Working to keep newspaper benefitting unhoused people alive: ‘I felt like Street Spirit wasn’t ready to die.’
on October 16, 2023
The editors at Street Spirit, an East Bay newspaper focused on homelessness, are nearly halfway to meeting their fundraising goal to revive the shuttered newspaper.
Bradley Penner, the newest editor of Street Spirit, and Alastair Boone, its outgoing editor, are working on a long-term funding plan for the paper once they secure enough money to relaunch in January.
So far, they’ve raised $100,000 of their $250,000 goal through private donations.
“Part of the work we’re doing now is developing a plan for longevity,” Boone said. “Street Spirit will be viable for decades to come if we succeed in developing a donor base and a long-term business plan.”
The newspaper announced in May that it would cease publication. Its publisher, the arts nonprofit Youth Spirit Artworks, decided to pull its funding after the end of several multi-year grants left YSA struggling financially. Street Spirit was published for 28 years before it printed its last issue in June. Since then, Boone and Penner have been privately fundraising so they can start reprinting the publication.
Street Spirit could become a full-fledged independent publication next year with a staff that continues to raise funds, but Boone said she is also weighing other options. They could consider partnering with another organization. Historically, the publication has always been under the umbrella of another nonprofit.
Their goal is to raise $250,000, which would cover payroll and the cost of printing for a full year. If they get close to that by the end of this year, they will start reprinting the paper in January. It’s unclear how they will retain funding after next year.
The newspaper provides income for homeless and formerly homeless vendors who can keep the proceeds from its sale.
One vendor, 53-year-old Shawn Moses, is now housed after more than a decade of homelessness. Vendors like Moses typically sell a few hundred copies of the paper per month. The paper is typically sold for $2 an issue, but people frequently donate more. Selling the paper can help some individuals qualify for a housing voucher.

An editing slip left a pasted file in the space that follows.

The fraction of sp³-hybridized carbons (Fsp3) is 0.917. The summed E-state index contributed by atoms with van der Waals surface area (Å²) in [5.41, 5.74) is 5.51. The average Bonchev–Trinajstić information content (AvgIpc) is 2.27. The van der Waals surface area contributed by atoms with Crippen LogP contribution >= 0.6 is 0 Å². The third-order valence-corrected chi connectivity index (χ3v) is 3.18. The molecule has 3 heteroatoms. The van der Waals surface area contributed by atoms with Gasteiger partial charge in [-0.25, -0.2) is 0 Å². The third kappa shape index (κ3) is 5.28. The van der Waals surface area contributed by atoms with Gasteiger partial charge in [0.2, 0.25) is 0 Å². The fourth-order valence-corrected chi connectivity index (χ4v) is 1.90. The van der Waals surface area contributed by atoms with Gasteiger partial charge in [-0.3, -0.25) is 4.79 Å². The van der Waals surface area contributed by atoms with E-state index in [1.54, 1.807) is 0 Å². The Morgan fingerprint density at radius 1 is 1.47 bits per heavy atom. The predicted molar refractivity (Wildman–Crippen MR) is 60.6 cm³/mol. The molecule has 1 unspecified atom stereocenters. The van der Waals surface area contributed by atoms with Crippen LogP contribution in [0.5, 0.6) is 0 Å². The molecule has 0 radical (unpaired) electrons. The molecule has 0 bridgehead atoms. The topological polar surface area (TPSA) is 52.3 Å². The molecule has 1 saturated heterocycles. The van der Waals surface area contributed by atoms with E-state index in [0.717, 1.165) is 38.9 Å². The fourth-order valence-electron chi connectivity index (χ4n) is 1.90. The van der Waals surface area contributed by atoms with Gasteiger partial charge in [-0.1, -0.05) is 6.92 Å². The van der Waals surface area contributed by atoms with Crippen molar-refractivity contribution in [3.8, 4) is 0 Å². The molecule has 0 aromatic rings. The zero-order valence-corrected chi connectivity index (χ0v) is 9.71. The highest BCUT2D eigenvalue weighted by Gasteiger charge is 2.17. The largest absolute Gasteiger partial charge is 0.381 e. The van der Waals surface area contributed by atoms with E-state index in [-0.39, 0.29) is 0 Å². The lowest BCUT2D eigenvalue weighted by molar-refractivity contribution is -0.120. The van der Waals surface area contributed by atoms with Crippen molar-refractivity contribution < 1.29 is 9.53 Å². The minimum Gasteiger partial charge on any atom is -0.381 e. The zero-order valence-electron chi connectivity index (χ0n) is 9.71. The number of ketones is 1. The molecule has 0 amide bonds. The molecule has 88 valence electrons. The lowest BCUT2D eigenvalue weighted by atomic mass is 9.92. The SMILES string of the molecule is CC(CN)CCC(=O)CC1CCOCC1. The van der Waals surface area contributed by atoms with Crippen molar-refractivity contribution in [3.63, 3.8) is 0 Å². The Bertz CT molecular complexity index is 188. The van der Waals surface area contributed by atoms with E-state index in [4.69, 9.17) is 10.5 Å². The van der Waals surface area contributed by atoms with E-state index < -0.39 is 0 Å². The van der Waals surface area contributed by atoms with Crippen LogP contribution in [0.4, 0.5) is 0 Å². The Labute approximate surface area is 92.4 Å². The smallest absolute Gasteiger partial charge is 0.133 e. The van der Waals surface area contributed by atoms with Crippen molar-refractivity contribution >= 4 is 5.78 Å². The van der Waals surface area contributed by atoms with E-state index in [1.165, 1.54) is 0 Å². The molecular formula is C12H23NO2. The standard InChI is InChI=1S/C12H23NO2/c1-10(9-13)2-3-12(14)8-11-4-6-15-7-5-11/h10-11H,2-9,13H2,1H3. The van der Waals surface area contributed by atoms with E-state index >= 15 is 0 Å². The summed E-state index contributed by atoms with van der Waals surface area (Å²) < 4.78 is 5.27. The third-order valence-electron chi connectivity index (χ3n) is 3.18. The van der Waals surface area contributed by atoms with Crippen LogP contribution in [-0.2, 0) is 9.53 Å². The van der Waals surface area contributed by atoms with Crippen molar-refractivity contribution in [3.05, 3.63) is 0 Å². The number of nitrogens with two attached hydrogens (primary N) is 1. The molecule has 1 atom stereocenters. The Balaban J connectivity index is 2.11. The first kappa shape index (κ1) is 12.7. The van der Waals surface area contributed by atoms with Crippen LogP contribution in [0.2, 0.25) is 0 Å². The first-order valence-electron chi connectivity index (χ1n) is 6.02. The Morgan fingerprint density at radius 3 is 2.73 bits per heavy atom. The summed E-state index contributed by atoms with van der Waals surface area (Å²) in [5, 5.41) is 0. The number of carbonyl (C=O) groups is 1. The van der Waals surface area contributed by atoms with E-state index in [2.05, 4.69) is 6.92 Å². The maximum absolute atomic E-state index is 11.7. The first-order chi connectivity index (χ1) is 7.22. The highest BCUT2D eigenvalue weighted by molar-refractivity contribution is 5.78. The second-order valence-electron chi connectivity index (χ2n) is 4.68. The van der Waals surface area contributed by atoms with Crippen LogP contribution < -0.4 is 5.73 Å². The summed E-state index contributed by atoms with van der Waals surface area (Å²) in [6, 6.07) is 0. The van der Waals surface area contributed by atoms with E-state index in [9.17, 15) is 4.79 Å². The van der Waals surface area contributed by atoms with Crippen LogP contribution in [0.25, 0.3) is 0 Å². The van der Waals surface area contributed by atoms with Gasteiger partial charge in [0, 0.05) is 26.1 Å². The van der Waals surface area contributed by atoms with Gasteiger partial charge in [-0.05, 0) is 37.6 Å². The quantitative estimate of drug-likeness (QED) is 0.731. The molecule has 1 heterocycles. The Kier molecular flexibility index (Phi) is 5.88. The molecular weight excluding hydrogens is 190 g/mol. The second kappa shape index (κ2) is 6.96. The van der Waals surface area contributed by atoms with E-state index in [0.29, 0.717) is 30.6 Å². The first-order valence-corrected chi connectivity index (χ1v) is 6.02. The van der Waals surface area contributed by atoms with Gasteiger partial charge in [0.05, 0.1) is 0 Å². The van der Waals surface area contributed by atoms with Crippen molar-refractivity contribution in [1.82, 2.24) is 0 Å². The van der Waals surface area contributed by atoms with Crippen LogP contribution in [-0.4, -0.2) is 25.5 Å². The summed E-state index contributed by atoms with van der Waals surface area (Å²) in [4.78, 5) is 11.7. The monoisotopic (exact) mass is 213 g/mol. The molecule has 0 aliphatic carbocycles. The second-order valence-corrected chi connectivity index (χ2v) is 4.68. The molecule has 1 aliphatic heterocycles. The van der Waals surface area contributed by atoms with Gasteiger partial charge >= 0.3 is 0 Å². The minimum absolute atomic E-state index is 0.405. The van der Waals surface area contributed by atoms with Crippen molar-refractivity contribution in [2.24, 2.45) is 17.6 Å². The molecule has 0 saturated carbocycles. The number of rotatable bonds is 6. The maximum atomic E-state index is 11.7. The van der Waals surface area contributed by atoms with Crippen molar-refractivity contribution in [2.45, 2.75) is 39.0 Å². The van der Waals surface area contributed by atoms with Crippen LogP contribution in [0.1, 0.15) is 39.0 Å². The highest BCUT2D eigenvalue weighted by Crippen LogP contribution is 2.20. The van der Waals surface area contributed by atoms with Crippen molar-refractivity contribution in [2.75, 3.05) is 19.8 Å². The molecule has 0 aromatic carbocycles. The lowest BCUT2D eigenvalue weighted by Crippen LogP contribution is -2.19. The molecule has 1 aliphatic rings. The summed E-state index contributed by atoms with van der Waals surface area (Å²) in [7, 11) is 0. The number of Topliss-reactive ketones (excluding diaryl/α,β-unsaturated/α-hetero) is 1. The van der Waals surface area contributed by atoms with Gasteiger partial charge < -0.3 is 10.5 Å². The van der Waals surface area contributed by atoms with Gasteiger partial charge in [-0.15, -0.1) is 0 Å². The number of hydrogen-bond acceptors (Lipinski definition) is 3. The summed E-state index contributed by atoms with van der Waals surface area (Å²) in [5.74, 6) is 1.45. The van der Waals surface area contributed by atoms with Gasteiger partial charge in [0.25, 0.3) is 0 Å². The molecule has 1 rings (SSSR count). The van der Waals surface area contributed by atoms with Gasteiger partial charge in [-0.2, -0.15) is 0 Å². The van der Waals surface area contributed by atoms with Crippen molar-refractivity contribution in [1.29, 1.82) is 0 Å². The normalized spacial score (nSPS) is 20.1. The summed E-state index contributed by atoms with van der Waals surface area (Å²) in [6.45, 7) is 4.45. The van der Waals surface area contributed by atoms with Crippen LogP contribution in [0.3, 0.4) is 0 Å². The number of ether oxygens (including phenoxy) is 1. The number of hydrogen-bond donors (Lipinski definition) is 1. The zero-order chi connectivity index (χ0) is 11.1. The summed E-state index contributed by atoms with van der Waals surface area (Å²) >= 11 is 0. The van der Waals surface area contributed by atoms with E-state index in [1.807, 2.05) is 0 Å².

“Street Spirit means so much to me,” Moses said. “I’ve been selling this paper for over a decade, and I will not stop selling it.”
He said being laid off from his job managing accounts at Xerox in 2001 eventually caused him to lose his housing. That year, the dot-com bubble burst and made it difficult for him to find work.
Boone and Penner said that while the newspaper will continue to feature articles by or about unhoused people, they also want to focus on the economic policies that perpetuate poverty in the East Bay.
Both editors keep the news site going with fresh stories and started receiving contract income from Street Spirit in September from money they fundraised. After taxes, Penner said they each receive around $2,800 a month. But both acknowledged that the low pay has also threatened their own stability.
In September, Penner’s landlord announced plans to sell the mixed-use commercial building he currently resides in. Penner, 33, and his roommate signed the lease on his rent-controlled apartment in 2009. That year, Berkeley’s median rent was $1,125. He said entering the housing market now would mean paying double his current rent.
“I’ve been working class my entire life, … and that has been a continued struggle here in the Bay Area. But this is my home, and I’m hellbent on keeping it that way,” Penner said.
From June to September, Boone stayed rent-free with a friend while she focused on fundraising for Street Spirit. In September, Boone started renting a room in a shared house. Despite her limited income, the 29-year-old said she has a safety net. She could ask to stay with her parents in San Francisco, or she could apply for a loan.
“I do come from a certain amount of privilege, so claiming that I really know what housing insecurity feels like feels kind of dishonest,” Boone said.
Despite their worries, the editors said they are determined to push forward because Street Spirit’s mission matters to them.
“I felt like Street Spirit wasn’t ready to die,” Boone said. “I personally just loved it too much to not try to do something about it.”
(Top photo: Alastair Boone and Bradley Penner, by Chris Lee)
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